What the article does not discuss, however, is the second aspect of any response to climate change, innovation – the idea that we will need to develop new technologies to stop things from getting any worse and, in terms of the most ideal outcome, start reversing the worst of the damage that has already been done. The danger, in terms of a worst case scenario, is that we will cross a tipping point that means the process becomes non-reversible:
"Propelling the movement are signs that the problem is worsening at an accelerating rate. In an article this summer in the Proceedings of the National Academy of Sciences, 16 climate scientists from around the world argued that the planet may be much closer than previously realized to locking in what they call a 'hothouse' trajectory—warming of 4C or 5C (7F or 9F), 'with serious challenges for the viability of human societies.'"
Either way, the outlook is pretty bleak:
"Jem Bendell, a professor at the University of Cumbria who popularized the term deep adaptation, calls it a mix of physical changes—pulling back from the coast, closing climate-exposed industrial facilities, planning for food rationing, letting landscapes return to their natural state—with cultural shifts, including 'giving up expectations for certain types of consumption' and learning to rely more on the people around us. 'The evidence before us suggests that we are set for disruptive and uncontrollable levels of climate change, bringing starvation, destruction, migration, disease and war. … 'We need to appreciate what kind of adaptation is possible.'"
While this might be a worst case scenario and, to be sure, there is significant disagreement about the extent of the impact of a changing climate, it seems worth at least having a discussion about what the worst scenario might look like. Better to be prepared and then have to do less, than thinking we will somehow muddle through and, instead, be caught by surprise.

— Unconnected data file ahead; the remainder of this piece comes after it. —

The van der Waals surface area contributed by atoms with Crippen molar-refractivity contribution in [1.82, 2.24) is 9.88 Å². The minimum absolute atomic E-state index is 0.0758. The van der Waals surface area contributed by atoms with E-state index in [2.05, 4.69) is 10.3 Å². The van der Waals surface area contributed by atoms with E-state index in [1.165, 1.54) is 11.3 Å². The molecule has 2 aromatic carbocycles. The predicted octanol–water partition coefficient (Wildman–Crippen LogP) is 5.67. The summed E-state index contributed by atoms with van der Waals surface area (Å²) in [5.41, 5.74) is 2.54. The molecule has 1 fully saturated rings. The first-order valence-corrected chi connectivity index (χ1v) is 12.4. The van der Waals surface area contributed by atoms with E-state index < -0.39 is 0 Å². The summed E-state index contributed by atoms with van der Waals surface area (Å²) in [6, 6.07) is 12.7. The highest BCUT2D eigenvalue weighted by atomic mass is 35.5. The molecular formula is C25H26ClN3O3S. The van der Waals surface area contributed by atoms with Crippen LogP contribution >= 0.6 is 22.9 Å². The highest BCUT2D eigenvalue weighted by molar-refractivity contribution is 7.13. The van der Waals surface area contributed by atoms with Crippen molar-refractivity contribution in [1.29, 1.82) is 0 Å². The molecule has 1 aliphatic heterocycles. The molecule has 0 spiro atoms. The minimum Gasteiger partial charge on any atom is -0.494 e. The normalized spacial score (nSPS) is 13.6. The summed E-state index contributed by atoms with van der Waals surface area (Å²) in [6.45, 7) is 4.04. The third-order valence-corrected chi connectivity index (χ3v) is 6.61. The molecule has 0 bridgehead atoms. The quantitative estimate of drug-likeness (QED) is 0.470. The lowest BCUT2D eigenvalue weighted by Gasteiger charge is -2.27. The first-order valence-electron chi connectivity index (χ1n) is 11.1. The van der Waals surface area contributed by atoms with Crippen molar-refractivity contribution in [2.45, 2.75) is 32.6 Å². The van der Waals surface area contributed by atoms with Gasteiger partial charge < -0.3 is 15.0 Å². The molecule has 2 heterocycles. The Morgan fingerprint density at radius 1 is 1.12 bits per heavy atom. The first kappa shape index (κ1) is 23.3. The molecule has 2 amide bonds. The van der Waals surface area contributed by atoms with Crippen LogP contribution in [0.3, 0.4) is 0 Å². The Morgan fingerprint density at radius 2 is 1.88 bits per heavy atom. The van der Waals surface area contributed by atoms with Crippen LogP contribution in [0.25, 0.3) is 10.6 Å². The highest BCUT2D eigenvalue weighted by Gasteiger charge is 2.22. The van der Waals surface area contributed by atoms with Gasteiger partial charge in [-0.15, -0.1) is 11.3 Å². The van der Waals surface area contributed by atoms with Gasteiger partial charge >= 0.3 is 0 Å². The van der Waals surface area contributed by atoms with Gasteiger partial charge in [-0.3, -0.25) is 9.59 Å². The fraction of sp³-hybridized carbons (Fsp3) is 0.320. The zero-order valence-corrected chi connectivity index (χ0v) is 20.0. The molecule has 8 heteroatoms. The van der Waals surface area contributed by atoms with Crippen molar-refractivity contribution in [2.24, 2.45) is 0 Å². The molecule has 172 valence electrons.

Take care
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New Climate Debate: How to Adapt to the End of the World

By Christopher Flavelle
September 26, 2018
Bloomberg Businessweek

Monday, December 3, 2018

Strategic CSR - Patagonia

Leave it to Patagonia to fight the good fight. I love the fact that this firm is run more like a social activist organization than a for-profit corporation:
"Outdoor clothing company Patagonia Inc. has committed the $10 million it saved from federal tax cuts championed by President Donald Trump to nonprofit groups who work on conservation and climate issues."
And the justification demonstrates the firm's commitment to the greater good. According to the firm's CEO, Rose Marcario:
"'Taxes protect the most vulnerable in our society, our public lands and other life-giving resources,' she wrote. 'In spite of this, the Trump administration initiated a corporate tax cut, threatening these services at the expense of our planet.'"
Patagonia is the ultimate anti-profit firm that seems to make money in spite of itself:
"Patagonia has linked its brand with conservation, such as its 2011 Black Friday advertisement telling consumers not to engage in empty consumption by purchasing its jackets. In 2017, it launched a program called 'Worn Wear,' which allows customers to pay for repairs to old items or trade them in for store credit."
Now, if we could just get more customers to invest in the Patagonia business model by shopping there, we might be working towards a more sustainable economy.
Take care
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Patagonia Donates $10 Million Trump Tax Savings to Green Groups
By Eric Roston
November 29, 2018
Bloomberg Businessweek